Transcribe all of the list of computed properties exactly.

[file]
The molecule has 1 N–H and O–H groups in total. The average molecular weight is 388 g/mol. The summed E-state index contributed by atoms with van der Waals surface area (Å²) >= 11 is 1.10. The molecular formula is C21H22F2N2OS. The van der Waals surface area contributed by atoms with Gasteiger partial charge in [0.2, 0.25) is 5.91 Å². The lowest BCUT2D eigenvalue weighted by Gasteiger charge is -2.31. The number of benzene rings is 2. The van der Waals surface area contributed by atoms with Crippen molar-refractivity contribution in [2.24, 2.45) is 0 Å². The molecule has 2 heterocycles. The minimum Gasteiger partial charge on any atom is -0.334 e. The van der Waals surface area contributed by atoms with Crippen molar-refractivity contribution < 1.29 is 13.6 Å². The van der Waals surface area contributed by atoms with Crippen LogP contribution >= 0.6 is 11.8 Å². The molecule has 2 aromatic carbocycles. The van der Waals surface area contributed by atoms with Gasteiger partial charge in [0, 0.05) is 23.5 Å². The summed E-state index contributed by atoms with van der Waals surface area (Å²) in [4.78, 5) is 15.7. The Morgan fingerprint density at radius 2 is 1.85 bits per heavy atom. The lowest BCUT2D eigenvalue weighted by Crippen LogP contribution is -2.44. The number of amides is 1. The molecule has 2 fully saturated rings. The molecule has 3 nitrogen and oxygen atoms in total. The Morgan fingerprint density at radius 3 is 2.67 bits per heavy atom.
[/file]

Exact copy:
The molecule has 1 N–H and O–H groups in total. The average molecular weight is 388 g/mol. The summed E-state index contributed by atoms with van der Waals surface area (Å²) >= 11 is 1.10. The molecular formula is C21H22F2N2OS. The van der Waals surface area contributed by atoms with Gasteiger partial charge in [0.2, 0.25) is 5.91 Å². The lowest BCUT2D eigenvalue weighted by Gasteiger charge is -2.31. The number of benzene rings is 2. The van der Waals surface area contributed by atoms with Crippen molar-refractivity contribution in [2.24, 2.45) is 0 Å². The molecule has 2 heterocycles. The minimum Gasteiger partial charge on any atom is -0.334 e. The van der Waals surface area contributed by atoms with Crippen molar-refractivity contribution < 1.29 is 13.6 Å². The van der Waals surface area contributed by atoms with Crippen LogP contribution >= 0.6 is 11.8 Å². The molecule has 2 aromatic carbocycles. The van der Waals surface area contributed by atoms with Gasteiger partial charge in [0, 0.05) is 23.5 Å². The summed E-state index contributed by atoms with van der Waals surface area (Å²) in [4.78, 5) is 15.7. The Morgan fingerprint density at radius 2 is 1.85 bits per heavy atom. The lowest BCUT2D eigenvalue weighted by Crippen LogP contribution is -2.44. The number of amides is 1. The molecule has 2 fully saturated rings. The molecule has 3 nitrogen and oxygen atoms in total. The Morgan fingerprint density at radius 3 is 2.67 bits per heavy atom.